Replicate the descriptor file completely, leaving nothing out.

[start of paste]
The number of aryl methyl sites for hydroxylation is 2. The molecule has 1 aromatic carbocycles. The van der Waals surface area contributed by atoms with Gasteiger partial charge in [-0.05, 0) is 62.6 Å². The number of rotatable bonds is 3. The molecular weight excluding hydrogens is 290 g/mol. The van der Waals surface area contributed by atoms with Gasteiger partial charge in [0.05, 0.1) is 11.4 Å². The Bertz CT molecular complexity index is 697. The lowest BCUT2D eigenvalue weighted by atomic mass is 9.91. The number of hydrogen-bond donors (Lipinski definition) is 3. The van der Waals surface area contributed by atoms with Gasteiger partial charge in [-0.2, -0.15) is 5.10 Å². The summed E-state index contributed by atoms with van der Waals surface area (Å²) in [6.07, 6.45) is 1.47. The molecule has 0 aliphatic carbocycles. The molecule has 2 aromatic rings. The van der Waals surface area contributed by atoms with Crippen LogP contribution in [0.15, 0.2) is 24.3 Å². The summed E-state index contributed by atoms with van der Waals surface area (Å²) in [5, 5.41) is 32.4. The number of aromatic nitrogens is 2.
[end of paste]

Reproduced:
The number of aryl methyl sites for hydroxylation is 2. The molecule has 1 aromatic carbocycles. The van der Waals surface area contributed by atoms with Gasteiger partial charge in [-0.05, 0) is 62.6 Å². The number of rotatable bonds is 3. The molecular weight excluding hydrogens is 290 g/mol. The van der Waals surface area contributed by atoms with Gasteiger partial charge in [0.05, 0.1) is 11.4 Å². The Bertz CT molecular complexity index is 697. The lowest BCUT2D eigenvalue weighted by atomic mass is 9.91. The number of hydrogen-bond donors (Lipinski definition) is 3. The van der Waals surface area contributed by atoms with Gasteiger partial charge in [-0.2, -0.15) is 5.10 Å². The summed E-state index contributed by atoms with van der Waals surface area (Å²) in [6.07, 6.45) is 1.47. The molecule has 0 aliphatic carbocycles. The molecule has 2 aromatic rings. The van der Waals surface area contributed by atoms with Crippen LogP contribution in [0.15, 0.2) is 24.3 Å². The summed E-state index contributed by atoms with van der Waals surface area (Å²) in [5, 5.41) is 32.4. The number of aromatic nitrogens is 2.